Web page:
When we are going about our everyday lives, our brains help us to move and flow through our activities with a fair amount of ease. We call this top to bottom thinking; as the top parts of our brains, the pre-frontal cortex especially, help us to attend. When our fear response kicks in, we call this bottom to top thinking; as the fear response part of our brain, in the amygdala, is closer to the base of our brain. When the brain detects danger, the fear response kicks in, and the rational part of our brain gets hijacked in a sense in order to attend to the threat.
The fear response sequence follows as such:
- Freeze (danger is being assessed; happens in milliseconds)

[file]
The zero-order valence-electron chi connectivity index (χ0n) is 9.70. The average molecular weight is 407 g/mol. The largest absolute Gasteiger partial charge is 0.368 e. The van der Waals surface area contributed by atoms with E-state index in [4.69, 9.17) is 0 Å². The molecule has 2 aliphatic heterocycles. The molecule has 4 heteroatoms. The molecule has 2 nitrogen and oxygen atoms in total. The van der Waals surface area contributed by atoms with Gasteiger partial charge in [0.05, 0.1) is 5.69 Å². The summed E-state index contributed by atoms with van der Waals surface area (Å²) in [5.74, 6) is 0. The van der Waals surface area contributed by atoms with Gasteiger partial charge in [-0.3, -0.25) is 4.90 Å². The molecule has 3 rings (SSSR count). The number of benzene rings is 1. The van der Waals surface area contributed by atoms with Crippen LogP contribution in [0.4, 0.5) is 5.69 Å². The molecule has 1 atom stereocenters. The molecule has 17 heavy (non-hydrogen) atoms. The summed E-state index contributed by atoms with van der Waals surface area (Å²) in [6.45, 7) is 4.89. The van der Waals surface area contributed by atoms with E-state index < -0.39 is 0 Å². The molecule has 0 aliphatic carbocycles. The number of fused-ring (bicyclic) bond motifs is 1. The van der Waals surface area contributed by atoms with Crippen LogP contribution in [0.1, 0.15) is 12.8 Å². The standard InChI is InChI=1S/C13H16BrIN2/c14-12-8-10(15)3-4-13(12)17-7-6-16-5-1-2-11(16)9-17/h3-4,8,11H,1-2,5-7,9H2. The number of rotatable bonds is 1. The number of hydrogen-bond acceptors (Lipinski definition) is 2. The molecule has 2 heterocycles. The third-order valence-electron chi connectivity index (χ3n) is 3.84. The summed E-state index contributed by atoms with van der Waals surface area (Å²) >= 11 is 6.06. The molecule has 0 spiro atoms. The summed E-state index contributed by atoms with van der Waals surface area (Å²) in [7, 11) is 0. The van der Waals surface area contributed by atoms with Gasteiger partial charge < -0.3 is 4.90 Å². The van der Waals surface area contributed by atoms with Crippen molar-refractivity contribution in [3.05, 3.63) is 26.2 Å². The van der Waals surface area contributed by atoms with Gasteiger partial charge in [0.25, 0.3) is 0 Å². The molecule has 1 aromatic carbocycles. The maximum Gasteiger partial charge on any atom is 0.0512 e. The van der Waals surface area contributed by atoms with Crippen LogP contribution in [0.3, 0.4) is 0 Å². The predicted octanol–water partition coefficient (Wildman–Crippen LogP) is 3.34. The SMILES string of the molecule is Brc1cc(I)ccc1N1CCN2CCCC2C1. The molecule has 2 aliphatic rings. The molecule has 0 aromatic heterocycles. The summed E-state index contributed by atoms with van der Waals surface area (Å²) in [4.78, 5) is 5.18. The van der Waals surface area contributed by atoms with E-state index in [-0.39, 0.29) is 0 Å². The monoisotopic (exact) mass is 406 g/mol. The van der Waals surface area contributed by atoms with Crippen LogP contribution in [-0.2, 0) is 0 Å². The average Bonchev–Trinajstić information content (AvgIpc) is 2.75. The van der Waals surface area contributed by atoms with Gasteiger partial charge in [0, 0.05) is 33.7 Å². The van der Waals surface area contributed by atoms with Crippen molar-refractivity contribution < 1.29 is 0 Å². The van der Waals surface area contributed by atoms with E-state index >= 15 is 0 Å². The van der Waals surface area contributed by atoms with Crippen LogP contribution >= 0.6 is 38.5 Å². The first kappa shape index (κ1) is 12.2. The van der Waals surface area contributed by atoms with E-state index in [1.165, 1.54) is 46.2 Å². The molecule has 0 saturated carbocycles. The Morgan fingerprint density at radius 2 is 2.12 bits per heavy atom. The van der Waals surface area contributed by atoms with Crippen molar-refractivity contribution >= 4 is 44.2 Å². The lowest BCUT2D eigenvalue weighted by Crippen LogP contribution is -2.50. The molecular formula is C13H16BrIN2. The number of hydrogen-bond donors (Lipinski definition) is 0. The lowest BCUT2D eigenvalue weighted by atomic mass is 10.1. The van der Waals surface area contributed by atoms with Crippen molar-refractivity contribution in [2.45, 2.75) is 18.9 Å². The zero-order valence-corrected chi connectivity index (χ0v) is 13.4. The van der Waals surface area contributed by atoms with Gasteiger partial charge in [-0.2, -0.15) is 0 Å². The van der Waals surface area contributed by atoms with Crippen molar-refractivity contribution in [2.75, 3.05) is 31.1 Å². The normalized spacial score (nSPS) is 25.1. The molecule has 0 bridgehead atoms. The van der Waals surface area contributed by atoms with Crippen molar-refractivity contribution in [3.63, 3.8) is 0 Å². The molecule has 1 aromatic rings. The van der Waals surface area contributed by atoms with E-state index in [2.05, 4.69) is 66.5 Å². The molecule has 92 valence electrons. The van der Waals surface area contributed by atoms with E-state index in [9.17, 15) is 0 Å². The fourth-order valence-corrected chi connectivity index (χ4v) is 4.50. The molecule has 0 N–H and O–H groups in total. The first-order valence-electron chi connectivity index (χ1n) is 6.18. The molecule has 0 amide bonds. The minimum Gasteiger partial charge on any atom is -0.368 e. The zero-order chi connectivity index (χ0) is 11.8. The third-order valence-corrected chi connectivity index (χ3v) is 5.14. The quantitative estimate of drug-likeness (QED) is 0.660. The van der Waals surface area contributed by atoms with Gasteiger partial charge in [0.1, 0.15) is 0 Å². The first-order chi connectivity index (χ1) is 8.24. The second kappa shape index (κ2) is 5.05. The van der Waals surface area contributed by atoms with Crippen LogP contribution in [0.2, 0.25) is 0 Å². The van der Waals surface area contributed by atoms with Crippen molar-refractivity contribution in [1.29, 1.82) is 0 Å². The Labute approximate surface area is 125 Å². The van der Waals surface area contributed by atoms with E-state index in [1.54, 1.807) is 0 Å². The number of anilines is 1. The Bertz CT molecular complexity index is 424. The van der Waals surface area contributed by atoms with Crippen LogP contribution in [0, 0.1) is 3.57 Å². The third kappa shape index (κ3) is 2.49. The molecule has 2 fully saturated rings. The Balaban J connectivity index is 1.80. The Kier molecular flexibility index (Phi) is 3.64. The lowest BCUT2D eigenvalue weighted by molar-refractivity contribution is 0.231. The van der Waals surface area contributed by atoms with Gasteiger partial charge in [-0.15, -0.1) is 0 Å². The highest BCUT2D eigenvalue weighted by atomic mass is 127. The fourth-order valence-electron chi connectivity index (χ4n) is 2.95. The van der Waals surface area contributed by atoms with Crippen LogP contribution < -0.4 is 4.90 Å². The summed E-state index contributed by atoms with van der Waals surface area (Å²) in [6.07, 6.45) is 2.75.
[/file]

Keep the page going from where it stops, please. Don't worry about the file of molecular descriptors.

- Flee (fear will always choose to flee if it assesses the possibility)
- Fight (when our fight response kicks in, it is still in an attempt to flee).
While this works considerably well for true danger, it is important to note that it works for perceived dangers as well. Our perceived dangers are often emotional, based on past experiences, or worst-case scenario thinking. Our brains get hijacked into bottom to top thinking, but in the absence of true danger, we get locked into an anxious state; which for some people can lead to panic. Knowing this can help us to begin to assess the reality of the worry. By focusing on fact, our rational brain allows greater space to be objective, which in turn settles down the fear response, and we return to a more grounded state.
Photo credit: https://unsplash.com/@bubo